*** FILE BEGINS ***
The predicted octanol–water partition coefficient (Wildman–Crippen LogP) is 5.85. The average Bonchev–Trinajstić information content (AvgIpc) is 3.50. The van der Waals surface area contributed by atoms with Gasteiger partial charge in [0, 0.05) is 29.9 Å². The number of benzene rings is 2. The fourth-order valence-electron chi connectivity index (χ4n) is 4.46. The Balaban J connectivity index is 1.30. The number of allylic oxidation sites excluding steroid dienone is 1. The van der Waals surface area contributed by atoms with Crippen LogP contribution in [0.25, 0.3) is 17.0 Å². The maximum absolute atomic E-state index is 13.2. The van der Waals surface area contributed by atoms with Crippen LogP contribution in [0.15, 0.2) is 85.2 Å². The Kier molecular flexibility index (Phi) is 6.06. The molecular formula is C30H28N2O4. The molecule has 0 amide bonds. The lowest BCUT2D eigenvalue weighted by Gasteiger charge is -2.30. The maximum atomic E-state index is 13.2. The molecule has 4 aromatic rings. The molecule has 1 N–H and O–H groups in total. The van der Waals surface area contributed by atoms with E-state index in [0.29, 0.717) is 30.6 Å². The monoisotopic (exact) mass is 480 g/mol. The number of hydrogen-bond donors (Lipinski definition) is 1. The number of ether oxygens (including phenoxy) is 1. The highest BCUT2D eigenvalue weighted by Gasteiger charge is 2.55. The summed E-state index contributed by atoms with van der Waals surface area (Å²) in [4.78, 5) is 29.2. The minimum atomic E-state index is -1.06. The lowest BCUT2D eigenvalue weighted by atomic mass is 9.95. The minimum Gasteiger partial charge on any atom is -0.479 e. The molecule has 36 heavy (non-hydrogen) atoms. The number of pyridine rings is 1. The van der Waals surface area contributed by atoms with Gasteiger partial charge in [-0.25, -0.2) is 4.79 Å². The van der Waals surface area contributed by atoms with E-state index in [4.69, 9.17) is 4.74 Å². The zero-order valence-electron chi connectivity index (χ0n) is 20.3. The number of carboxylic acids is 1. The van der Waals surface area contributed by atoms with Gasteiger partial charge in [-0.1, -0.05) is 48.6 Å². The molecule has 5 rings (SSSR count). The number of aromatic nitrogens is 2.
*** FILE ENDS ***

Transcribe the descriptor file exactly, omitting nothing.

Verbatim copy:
The predicted octanol–water partition coefficient (Wildman–Crippen LogP) is 5.85. The average Bonchev–Trinajstić information content (AvgIpc) is 3.50. The van der Waals surface area contributed by atoms with Gasteiger partial charge in [0, 0.05) is 29.9 Å². The number of benzene rings is 2. The fourth-order valence-electron chi connectivity index (χ4n) is 4.46. The Balaban J connectivity index is 1.30. The number of allylic oxidation sites excluding steroid dienone is 1. The van der Waals surface area contributed by atoms with Crippen LogP contribution in [0.25, 0.3) is 17.0 Å². The maximum absolute atomic E-state index is 13.2. The van der Waals surface area contributed by atoms with Crippen LogP contribution in [0.15, 0.2) is 85.2 Å². The Kier molecular flexibility index (Phi) is 6.06. The molecular formula is C30H28N2O4. The molecule has 0 amide bonds. The lowest BCUT2D eigenvalue weighted by Gasteiger charge is -2.30. The maximum atomic E-state index is 13.2. The molecule has 4 aromatic rings. The molecule has 1 N–H and O–H groups in total. The van der Waals surface area contributed by atoms with E-state index in [0.29, 0.717) is 30.6 Å². The monoisotopic (exact) mass is 480 g/mol. The number of hydrogen-bond donors (Lipinski definition) is 1. The number of ether oxygens (including phenoxy) is 1. The highest BCUT2D eigenvalue weighted by Gasteiger charge is 2.55. The summed E-state index contributed by atoms with van der Waals surface area (Å²) in [4.78, 5) is 29.2. The minimum atomic E-state index is -1.06. The lowest BCUT2D eigenvalue weighted by atomic mass is 9.95. The minimum Gasteiger partial charge on any atom is -0.479 e. The molecule has 36 heavy (non-hydrogen) atoms. The number of pyridine rings is 1. The van der Waals surface area contributed by atoms with Gasteiger partial charge in [-0.25, -0.2) is 4.79 Å². The van der Waals surface area contributed by atoms with E-state index in [4.69, 9.17) is 4.74 Å². The zero-order valence-electron chi connectivity index (χ0n) is 20.3. The number of carboxylic acids is 1. The van der Waals surface area contributed by atoms with Gasteiger partial charge in [-0.1, -0.05) is 48.6 Å². The molecule has 5 rings (SSSR count). The number of aromatic nitrogens is 2.